The Center for Disease Control and Prevention (CDC) in conjunction with the National Council on Aging (NCOA) urge Americans to help manage fall risks by learning why and how they happen.
Published 17 days ago
I was asked a question recently that was very deep and thought-provoking. A friend asked me if I had to choose between an old age spent losing my physical abilities but keeping my mental faculties, or an old age spent losing my mental faculties and keeping my physical abilities—Which one would I choose? The question gave me pause because I normally do not focus a lot on my impending aging, but it’s natural to think of what life will be like once you are an elderly person. My friend did not hesitate to say that he would choose having his physical abilities intact since he is a very active person and enjoys running, hiking, and exercising at the gym.
I dashed for the elevator, happy to be done with yet another session of physical therapy on my surgically repaired shoulder. How much longer before my upper body feels normal again? Will I ever be able to play basketball or suffer through yoga or lift a barbell again? What about the basics… reaching for the top shelf of the pantry or exiting the car, without a twinge or a pull or a jolt? I’m 62 years old, and my weekend warrior body has been breaking down for a while now... Has the inevitable finally arrived?
Getting older is a fact of life for those of us who are lucky enough to make it past 60. I am well past that age, so I feel I have the knowledge to talk about old age. Personally I have found that as I get older, I still find life to be fun and exciting. However, some people I know do not share my outlook on what getting older means. They believe life after fifty or sixty will be full of challenges. Instead of concentrating on ways to remain active, they seem to fixate on the things they perceive they will eventually be unable to do. It drives me crazy to see how quickly they go downhill after they have constantly self-prophesied how they expect old age to affect them.
Even though we become wiser with age, being a part of the elderly population also comes with certain downsides. The most unpleasant thing is the fact that we are more prone to different illnesses, and we are not strong and healthy as we used to be. According to the CDC, two out of three older people deal with more than one chronic condition, but it is said to be expensive to treat these conditions, and when it comes to the current hospital-focused method, it is also proven to be inefficient. Luckily, there is always the option to turn to medical house calls, and there are several benefits of these medical visits, besides the fact it all happens in the comfort of your home.
As you get older, you have to think about how you will continue to live your life. Switching to Medicare can leave you with a lot of questions about your coverage. Millions of people have Medicare, which is primarily for older adults over the age of 65. If you’re about to qualify for Medicare, it’s important that you know what services will be covered by the insurance. Here’s what you need to know about Medicare.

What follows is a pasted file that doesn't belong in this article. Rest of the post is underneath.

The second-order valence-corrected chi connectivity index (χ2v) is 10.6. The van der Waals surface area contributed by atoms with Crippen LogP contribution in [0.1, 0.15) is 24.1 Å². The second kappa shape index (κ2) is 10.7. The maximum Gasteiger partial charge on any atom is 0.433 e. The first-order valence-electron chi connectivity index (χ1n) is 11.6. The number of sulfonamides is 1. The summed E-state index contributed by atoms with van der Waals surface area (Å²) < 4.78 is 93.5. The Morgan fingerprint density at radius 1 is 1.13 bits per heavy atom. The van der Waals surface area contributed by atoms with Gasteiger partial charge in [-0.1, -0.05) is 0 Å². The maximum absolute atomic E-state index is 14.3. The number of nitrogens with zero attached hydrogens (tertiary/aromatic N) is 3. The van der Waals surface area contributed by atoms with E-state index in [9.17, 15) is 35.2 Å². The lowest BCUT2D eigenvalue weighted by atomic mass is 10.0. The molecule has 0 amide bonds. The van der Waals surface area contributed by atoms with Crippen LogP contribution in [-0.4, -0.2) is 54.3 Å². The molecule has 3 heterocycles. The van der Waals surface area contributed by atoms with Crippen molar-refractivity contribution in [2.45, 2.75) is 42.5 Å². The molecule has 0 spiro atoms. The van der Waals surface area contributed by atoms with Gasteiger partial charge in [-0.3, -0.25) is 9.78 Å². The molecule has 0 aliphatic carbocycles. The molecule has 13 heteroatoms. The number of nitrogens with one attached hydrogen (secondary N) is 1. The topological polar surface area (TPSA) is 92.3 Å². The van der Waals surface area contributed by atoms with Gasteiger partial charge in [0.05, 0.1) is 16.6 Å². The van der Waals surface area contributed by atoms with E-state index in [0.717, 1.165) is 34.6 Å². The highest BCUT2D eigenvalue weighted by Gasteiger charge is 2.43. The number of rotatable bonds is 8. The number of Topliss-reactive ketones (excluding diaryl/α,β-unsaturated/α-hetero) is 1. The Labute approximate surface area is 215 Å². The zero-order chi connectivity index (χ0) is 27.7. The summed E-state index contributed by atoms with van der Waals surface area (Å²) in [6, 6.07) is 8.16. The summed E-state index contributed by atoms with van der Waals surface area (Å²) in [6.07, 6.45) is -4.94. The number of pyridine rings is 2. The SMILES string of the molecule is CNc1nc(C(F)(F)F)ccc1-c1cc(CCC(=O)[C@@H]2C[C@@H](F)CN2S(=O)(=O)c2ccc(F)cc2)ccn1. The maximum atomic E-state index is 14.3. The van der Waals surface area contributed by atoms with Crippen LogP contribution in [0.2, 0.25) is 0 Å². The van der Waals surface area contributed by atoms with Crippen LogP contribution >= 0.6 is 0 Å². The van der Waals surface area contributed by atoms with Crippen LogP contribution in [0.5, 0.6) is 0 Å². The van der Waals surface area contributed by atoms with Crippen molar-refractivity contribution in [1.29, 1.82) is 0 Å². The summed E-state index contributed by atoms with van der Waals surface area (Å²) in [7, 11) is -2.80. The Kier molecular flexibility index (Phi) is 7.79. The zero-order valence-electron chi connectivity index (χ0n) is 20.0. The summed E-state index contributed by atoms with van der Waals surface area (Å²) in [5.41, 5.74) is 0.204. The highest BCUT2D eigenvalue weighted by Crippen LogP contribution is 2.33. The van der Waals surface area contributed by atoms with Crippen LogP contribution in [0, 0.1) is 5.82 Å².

When it comes to the list of considerations that go into purchasing a house, we rarely think about the things we may need decades into the future. Sleek tile, petite toilets, and nice bathtubs may seem like perfect necessities now, but as you get older or move an older individual into your home, these choices may not be so safe. Certain surfaces can be difficult for the elderly and people with disabilities to move onto. Even walk-in showers can be quite slippery. Thankfully, here are a few solutions that can make your bathroom a safe haven for any individual. If you have concerns about potential accidents in your home, the following are a few ideas that can make your bathroom a safe space for all.
You have likely heard advice for how to stay healthy your whole life, and you probably have turned a lot of that good advice into habit. As your body ages, however, you may need to adjust many of the ways that you care for yourself to adapt to the aging process and extend your lifespan. This can include anything from changing your diet to adding a tinnitus assessment. Here are four practices that can improve longevity to add to your self-care repertoire.
Urinary incontinence is a condition wherein a person is unable to control his or her bladder. Around 3.4 million people in the US suffer from this condition. There are several incontinence treatments available, and a urologist or other medical professional will help understand the type and severity of incontinence experienced and prescribe treatment. One of the newest procedures used to eliminate urinary incontinence is BTL Emsella.
If you or someone you love is aging into the 70s or 80s, you may be thinking about options for living comfortably later in life. Some move in with relatives, make adjustments to their current homes so that they can live alone in their houses, or weigh the pros and cons of living in an assisted living community. An assisted living community is a community with an integrated service program run by a team of healthcare professionals and other staff, and is intended for elders in the late stages of life. Some of those services typically include exercise or wellness programs, laundry pick-up and drop-off, recreational activities, and medicine management. Some assisted living services are offered in independent neighborhoods, while others are in areas with infrastructure specifically for these services, like near hospitals and existing nursing homes.